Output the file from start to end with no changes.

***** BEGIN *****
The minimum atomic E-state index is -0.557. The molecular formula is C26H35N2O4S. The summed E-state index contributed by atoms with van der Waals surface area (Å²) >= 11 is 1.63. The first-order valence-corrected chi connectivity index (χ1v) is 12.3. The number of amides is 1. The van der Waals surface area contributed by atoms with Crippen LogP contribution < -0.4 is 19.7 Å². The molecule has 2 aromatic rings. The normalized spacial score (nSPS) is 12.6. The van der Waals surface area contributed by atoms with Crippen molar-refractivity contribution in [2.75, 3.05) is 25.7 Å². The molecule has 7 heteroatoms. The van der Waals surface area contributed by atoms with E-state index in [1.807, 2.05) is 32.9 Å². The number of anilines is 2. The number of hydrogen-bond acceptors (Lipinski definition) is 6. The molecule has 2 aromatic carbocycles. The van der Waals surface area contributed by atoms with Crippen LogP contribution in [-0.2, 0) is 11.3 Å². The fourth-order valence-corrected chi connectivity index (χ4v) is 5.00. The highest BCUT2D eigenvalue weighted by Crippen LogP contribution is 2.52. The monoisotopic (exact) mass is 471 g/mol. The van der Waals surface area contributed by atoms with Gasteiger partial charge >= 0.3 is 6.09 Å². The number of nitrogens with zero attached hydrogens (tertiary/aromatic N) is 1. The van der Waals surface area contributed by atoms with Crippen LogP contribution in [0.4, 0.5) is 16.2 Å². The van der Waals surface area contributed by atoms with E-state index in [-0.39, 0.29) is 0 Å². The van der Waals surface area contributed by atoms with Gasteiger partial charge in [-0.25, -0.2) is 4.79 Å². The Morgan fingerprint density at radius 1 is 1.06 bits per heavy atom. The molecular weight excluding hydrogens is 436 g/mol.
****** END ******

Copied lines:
The minimum atomic E-state index is -0.557. The molecular formula is C26H35N2O4S. The summed E-state index contributed by atoms with van der Waals surface area (Å²) >= 11 is 1.63. The first-order valence-corrected chi connectivity index (χ1v) is 12.3. The number of amides is 1. The van der Waals surface area contributed by atoms with Crippen LogP contribution < -0.4 is 19.7 Å². The molecule has 2 aromatic rings. The normalized spacial score (nSPS) is 12.6. The van der Waals surface area contributed by atoms with Crippen molar-refractivity contribution in [2.75, 3.05) is 25.7 Å². The molecule has 7 heteroatoms. The van der Waals surface area contributed by atoms with E-state index in [1.807, 2.05) is 32.9 Å². The number of anilines is 2. The number of hydrogen-bond acceptors (Lipinski definition) is 6. The molecule has 2 aromatic carbocycles. The van der Waals surface area contributed by atoms with Crippen LogP contribution in [-0.2, 0) is 11.3 Å². The fourth-order valence-corrected chi connectivity index (χ4v) is 5.00. The highest BCUT2D eigenvalue weighted by Crippen LogP contribution is 2.52. The monoisotopic (exact) mass is 471 g/mol. The van der Waals surface area contributed by atoms with Gasteiger partial charge >= 0.3 is 6.09 Å². The number of nitrogens with zero attached hydrogens (tertiary/aromatic N) is 1. The van der Waals surface area contributed by atoms with Crippen LogP contribution in [0.4, 0.5) is 16.2 Å². The van der Waals surface area contributed by atoms with E-state index in [-0.39, 0.29) is 0 Å². The van der Waals surface area contributed by atoms with Gasteiger partial charge in [-0.25, -0.2) is 4.79 Å². The Morgan fingerprint density at radius 1 is 1.06 bits per heavy atom. The molecular weight excluding hydrogens is 436 g/mol.